Monday, November 05, 2007
9TH LAGOS BOOK AND ART FESTIVAL becomes CYPRIAN EKWENSI BOOK AND ART FESTIVAL, LASBAF 07
Sunday November 5, 2007. Members of the CORA collective stood in front of their secretariat at 95 Bode Thomas Street, Surulere, Lagos. The gathering was an extension of a long meeting that had stretched from 2pm call time to that time – about 8pm. Someone raised the question: how far are we with Cyprian Ekwensi; would the old man make it to the opening of the Book festival? Toyin Akinosho, the secretary General of CORA responded that he had had a recent chat with the wife; and she was not certain the man would make it. One he was ill; two, he was in Enugu and flying him to Lagos was not visible. The members were disappointed at the news, but they understood.
Unknown to us, at time we were deliberating over him, the man famously called the forefather of the City Fiction’ had passed on.
Cyprian Ekwensi died on Sunday November 5, 2007. He was 86 (born September 26, 1921).
The passage of Ekwensi has changed the tenor of the 9th Lagos Book and Art Festival. The edition has thus been dedicated to the memory of the man who documented city life in his works. You can say then that this is a CYPRIAN EKWENSI LAGOS BOOK AND ART FESTIVAL.
EKWENSI AND The CITY DREAM
(Statement by CORA at the Opening of LABAF 07)
"By the end of the twentieth-century Lagos had become established as one of the world’s pre-eminent fictionalized cities, as with London and Paris by the end of the previous century."
That was international scholar Chris Dunton speaking in September 2005 on the theme ‘Lagos in the Imagination’ at the international workshop organised by CORA as part of the 7th Lagos Book & Art Festival (LABAF).
One book must take the credit for starting that process. It is People of the City (1954) and its author, the legend, Cyprian Ekwensi who passed on, on 4th November, 2007, aged 86 has the undisputed crown of being the father of the Lagos novel, writing other novels and short stories that celebrated the social life of the city over the decades.
Cyprian Ekwensi had agreed to be guest and to read at the Colloquium on Civil War Literature themed ‘Constructing a Nation: 40 Years After the First Shot in Biafra ’ being organised as part of the 9thLABAF holding from Friday 9th and 11th November, 2007. His novel, Divided We Stand had been chosen as one of the texts for the panel discussion during the colloquium. Then, just a week before the Festival, we had signal that the old man had taken ill and been transferred to Enugu for treatment. And then, a couple of days later, the news of his demise.
This is the second time we would fail to ‘stampede’ Pa Ekwensi into an event organised around him or his work. The first was in September 2006 when he could not attend the Highlife Party organised in his honour on his 85th birthday. He took ill a few days to the event.
Beyond the Lagos and the Civil War novels, Cyprian Ekwensi’s significance perhaps finds the deepest etching in his contribution to children and popular literature. Which child grew up from the 1960s to the 1980s and did not pick up an Ekwensi off a bookshop shelf? From The Passport of Mallam Illia through An African Night Entertainment, Juju Rock, The Drummer Boy to Trouble in Form Six, Ekwensi gave to children and adolescents the pride of reading books with the blurb containing the same author’s biography as that on the book read by their parents. And as they matured, they never had to take a course in advanced literature before picking up novels like Jagua Nana, Jagua Nana’s Daughter, The Burning Grass and Beautiful Feathers. It was only Ekwensi that could be profiled in a compendium on Onitsha Market Literature and generate so much debate between two scholars, Ernest Emenyonu and Bernth Lindfors, on the pages of the elite African Literature Today.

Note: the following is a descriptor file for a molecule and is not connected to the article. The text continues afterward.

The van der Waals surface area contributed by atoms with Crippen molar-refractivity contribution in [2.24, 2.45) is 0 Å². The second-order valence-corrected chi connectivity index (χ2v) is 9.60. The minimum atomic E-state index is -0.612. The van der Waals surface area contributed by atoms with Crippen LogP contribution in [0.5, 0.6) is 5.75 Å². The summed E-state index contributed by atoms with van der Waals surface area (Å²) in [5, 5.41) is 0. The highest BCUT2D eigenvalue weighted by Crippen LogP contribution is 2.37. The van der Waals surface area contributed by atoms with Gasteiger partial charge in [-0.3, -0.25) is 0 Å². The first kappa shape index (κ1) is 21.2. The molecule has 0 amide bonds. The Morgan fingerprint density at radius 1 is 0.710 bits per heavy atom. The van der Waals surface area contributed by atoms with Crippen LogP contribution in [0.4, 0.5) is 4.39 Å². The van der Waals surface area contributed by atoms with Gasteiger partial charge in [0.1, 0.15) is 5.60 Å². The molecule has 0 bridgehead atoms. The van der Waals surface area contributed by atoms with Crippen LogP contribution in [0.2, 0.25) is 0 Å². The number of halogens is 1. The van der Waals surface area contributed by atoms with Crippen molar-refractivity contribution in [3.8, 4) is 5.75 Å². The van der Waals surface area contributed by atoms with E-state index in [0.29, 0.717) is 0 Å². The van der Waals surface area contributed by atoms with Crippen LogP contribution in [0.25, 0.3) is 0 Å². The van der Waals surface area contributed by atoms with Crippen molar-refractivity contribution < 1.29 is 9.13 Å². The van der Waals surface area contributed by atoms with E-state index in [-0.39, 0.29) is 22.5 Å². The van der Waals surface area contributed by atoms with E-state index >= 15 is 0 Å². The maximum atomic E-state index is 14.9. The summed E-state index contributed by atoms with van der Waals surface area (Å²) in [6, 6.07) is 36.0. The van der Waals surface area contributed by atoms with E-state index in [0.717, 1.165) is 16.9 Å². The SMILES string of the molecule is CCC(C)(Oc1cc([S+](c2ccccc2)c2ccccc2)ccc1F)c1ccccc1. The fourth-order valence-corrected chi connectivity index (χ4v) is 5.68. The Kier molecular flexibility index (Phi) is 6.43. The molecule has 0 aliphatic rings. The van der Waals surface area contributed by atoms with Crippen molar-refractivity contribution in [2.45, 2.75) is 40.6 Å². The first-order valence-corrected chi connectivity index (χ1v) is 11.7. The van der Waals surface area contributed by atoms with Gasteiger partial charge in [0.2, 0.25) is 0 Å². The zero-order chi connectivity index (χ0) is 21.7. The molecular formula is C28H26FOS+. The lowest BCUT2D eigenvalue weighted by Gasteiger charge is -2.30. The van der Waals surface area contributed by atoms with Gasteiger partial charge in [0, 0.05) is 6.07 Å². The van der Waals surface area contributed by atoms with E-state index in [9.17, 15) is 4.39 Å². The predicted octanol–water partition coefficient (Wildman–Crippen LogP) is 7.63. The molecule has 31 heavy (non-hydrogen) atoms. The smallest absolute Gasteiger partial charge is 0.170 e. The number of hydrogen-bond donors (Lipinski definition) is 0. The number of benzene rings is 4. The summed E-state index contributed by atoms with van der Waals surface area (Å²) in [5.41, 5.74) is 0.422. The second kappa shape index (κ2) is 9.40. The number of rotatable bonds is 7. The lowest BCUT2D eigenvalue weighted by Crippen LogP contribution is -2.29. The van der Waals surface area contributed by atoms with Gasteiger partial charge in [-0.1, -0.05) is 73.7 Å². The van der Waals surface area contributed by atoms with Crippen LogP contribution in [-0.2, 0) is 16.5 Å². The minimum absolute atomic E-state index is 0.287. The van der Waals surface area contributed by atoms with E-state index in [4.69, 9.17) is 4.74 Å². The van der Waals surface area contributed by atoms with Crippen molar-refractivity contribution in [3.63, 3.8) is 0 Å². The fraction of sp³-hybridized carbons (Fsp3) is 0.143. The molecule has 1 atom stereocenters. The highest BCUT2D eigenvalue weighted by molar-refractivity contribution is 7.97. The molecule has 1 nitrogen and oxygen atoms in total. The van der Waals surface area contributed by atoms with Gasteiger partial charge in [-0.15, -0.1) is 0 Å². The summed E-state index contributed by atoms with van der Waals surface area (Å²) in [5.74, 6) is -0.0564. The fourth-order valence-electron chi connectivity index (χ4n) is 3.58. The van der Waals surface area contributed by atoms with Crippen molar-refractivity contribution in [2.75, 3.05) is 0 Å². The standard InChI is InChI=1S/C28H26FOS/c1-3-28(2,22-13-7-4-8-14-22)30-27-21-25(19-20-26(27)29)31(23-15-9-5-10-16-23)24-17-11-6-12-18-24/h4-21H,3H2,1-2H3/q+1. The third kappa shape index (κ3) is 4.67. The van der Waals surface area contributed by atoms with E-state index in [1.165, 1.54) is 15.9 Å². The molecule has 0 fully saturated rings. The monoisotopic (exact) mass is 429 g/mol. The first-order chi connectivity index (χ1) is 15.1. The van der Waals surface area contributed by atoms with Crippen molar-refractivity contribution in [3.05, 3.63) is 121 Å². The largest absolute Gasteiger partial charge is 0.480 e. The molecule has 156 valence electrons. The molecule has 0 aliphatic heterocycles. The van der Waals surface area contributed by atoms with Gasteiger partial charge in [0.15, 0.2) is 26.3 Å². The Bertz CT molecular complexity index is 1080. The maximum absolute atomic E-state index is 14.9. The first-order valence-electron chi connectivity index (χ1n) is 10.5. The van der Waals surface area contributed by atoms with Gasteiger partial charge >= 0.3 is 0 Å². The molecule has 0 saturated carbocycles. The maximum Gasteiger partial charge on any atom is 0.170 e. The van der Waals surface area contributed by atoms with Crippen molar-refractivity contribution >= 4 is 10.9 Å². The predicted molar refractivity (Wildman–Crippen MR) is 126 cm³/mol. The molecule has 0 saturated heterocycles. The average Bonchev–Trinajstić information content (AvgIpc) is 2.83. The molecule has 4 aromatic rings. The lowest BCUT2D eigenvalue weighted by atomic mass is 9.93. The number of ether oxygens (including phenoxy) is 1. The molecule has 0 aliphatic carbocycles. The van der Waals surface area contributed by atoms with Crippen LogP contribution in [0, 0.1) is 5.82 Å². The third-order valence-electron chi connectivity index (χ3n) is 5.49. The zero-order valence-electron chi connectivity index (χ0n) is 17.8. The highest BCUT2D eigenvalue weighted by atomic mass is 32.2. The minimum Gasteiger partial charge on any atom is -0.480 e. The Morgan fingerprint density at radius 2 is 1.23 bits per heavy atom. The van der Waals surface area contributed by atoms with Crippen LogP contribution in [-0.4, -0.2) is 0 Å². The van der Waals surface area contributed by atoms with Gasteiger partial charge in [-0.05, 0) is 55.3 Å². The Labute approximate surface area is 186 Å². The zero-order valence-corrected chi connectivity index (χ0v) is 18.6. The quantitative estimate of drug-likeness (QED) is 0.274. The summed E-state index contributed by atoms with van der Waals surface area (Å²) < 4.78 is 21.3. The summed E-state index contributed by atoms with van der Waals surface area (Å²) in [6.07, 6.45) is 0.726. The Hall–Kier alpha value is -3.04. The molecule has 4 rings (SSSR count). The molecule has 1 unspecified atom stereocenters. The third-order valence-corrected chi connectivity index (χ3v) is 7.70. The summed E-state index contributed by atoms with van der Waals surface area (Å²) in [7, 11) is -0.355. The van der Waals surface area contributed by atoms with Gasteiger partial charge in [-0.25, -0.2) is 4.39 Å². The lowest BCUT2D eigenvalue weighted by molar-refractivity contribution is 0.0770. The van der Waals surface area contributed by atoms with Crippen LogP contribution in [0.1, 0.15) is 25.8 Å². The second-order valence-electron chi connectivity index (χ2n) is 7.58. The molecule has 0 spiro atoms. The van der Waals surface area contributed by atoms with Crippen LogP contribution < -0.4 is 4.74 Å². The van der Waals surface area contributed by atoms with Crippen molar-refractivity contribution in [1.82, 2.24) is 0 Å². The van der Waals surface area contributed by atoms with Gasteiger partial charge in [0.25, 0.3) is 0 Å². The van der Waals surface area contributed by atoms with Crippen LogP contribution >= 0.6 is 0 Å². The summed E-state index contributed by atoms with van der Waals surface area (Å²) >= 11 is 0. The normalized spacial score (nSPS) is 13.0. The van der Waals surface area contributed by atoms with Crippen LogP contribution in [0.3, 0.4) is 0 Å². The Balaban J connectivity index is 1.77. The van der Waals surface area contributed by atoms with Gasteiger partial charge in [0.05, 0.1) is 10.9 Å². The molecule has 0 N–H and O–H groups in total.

Ekwensi’s work went ahead to inspire popular music (such as Orlando Julius’ highlife song, Jagua Nana) and would have, were it not for the intrusion of a sanctimonious government, inspired the first international film based on a Nigerian novel.
It is in recognition of the significance of this writer’s work to the lore of Lagos and the popular imagination of generations of Nigerians, youths and adult alike, that we have decided to dedicate this year’s (the 9th) LABAF to Cyprian Ekwensi. In furtherance of this, the opening Arthouse Party of the fist day of the Festival will be presaged by an EKWENSI OPEN HOUSE in which Mr. Kunle Ajibade, the Executive Director of The News magazine, will deliver a keynote tribute to the late writer and members of the public would discuss their first encounters with his work. Also, an exhibition of the Ekwensi section of LABAF would be opened where discussions, reminiscences and condolence signing would continue for the duration of the Festival. In this regard, a competition amongst Fine Art students within the Lagos environment has been commissioned for the drawing of the portraiture and caricature of the late writer. Emphasis should be on drawings that locate the writer within the ambience of the city life.
CORA believes that Cyprian Ekwensi’s life should be celebrated rather than his death mourned. The events at the 9th LABAF are just to kick off the celebrations.
CYPRIAN EKWENSI: A TRIBUTE TO A MASTER STORY-TELLER
By TONI KAN
(As presented at the opening of LABAF 07)
Words can sometimes be so inadequate. Take this headline from the front page of The Guardian of Monday November 5, 2007, for instance: Renowned author, Cyprian Ekwensi, dies at 86.